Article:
SEI Researchers Awarded Partnership Collaboration with Utrecht University

What possibilities does ‘planetary thinking’ hold for reimagining environmental justice and governance?

Image by Idambies, sourced Shutterstock. Image ID- 34326667

Researchers affiliated with the Sydney Environment Institute and the Laureate Program in International History have been a awarded a Partnership Collaboration with colleagues at Utrecht University’s Strategic Programmes ‘Pathways to Sustainability’ and ‘Institutions for Open Societies’.

Commencing later this year, the collaboration aims to establish an innovative project on environmental justice and governance by incorporating the emerging phenomenon of ‘planetary thinking’ to forge a new direction for scholarship on the global challenges of climate change.

Bringing together experts in governance, sustainability, history, institutions, and environmental justice, the project will explore new ways of thinking about the basic concepts and institutions that govern – or misgovern – our relationship with the environment.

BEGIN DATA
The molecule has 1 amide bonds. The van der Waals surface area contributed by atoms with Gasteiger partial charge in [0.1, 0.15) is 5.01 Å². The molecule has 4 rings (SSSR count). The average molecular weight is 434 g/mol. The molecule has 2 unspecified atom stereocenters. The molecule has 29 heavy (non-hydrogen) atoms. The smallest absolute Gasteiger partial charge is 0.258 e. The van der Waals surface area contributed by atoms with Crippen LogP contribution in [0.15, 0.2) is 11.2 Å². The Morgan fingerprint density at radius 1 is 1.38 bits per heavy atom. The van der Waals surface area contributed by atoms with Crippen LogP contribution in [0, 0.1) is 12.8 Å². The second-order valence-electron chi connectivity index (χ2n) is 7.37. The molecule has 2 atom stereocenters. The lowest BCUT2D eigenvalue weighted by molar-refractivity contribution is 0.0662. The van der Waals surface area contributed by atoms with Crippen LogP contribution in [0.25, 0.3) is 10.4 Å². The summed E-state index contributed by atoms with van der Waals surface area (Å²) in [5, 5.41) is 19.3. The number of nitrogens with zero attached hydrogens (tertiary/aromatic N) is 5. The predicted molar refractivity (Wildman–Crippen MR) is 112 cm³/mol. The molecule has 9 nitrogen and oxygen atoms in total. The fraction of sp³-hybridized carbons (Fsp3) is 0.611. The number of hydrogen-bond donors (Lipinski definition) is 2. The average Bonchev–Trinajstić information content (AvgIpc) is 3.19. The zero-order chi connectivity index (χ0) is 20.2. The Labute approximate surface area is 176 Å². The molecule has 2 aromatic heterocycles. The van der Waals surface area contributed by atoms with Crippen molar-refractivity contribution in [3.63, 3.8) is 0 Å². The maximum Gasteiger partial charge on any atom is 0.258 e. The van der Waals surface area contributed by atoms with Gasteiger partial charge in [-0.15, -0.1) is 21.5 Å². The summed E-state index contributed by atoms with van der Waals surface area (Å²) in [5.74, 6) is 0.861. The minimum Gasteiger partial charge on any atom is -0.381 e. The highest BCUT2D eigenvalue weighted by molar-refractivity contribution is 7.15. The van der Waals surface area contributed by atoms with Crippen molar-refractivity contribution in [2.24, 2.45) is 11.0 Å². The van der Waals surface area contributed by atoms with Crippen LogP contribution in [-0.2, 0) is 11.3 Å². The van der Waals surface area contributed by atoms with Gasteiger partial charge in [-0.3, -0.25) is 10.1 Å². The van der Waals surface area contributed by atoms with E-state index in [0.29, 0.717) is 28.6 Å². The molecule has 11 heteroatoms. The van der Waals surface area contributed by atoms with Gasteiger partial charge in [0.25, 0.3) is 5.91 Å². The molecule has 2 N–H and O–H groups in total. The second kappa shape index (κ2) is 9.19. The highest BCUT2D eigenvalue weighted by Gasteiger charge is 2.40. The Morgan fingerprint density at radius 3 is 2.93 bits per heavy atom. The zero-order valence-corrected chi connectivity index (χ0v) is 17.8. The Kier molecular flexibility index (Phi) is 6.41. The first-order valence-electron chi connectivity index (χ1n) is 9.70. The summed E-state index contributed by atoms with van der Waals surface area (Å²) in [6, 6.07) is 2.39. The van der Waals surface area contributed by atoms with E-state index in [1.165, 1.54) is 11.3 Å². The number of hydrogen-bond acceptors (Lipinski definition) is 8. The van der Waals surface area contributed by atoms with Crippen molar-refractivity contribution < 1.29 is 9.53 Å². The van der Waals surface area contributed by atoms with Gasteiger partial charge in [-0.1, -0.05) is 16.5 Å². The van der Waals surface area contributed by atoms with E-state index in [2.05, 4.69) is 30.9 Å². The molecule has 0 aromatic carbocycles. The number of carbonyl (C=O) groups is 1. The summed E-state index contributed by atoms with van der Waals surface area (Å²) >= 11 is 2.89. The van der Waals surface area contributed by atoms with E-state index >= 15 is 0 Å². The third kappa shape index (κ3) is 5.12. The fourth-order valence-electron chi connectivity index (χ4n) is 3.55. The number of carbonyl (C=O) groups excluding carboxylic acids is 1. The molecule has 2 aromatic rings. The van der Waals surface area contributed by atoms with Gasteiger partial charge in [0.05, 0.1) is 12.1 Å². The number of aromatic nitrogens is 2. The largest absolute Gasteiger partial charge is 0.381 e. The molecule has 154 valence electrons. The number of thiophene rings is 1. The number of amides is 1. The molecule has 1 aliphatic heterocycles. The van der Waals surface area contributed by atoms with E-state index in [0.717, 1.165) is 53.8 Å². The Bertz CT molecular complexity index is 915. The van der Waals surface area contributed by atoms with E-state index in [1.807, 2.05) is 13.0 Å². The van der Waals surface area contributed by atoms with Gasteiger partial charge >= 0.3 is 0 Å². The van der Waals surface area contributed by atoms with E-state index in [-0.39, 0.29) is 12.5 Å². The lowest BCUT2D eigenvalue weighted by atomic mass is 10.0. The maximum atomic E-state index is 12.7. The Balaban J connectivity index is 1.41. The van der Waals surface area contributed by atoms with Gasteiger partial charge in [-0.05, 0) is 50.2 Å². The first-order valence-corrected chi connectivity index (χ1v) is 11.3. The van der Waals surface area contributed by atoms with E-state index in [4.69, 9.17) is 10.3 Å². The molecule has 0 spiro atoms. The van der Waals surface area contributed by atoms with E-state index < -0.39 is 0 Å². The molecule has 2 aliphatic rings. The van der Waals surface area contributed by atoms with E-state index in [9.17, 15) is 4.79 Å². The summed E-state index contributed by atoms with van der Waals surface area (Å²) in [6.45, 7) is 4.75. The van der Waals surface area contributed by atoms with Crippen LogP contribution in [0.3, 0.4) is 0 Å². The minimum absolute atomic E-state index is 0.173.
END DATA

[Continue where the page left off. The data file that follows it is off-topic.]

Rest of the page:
SEI Co-Director Professor David Schlosberg, Associate Professor Susan Park, Professor Glenda Sluga, and Dr Sabine Selchow will collaborate with a team of researchers from Utrecht University, led by Professor Frank Biermann.

By building upon, and extending the scope of relations between scholars in Sydney and Utrecht, the partnership collaboration aims to pave the way for innovative, multiscale understandings of the environmental problems around institutions, justice and governance.

The project is designed around two events, one research meeting in Utrecht at the conclusion of the Earth Systems Governance Conference on 5-8 November 2018, and one more extensive academic workshop in Sydney in mid-2019 (to be announced).

The research meeting in Utrecht will set the parameters of the project by identifying the intersection between environmental justice, governance, institutions, sustainability, and ‘planetary thinking’.

The Sydney workshop will conclude with planning for publications and public outreach, as well as the development of ongoing future research collaborations, including exchanges and collaborative grant proposals.

The project aims to establish an ongoing research agenda on the value of the concept of ‘planetary’, and a basis for continued research on its implications for environmental governance, institutions, and justice.

Keep an eye out for more information on the project in the lead up to the Sydney workshop in 2019.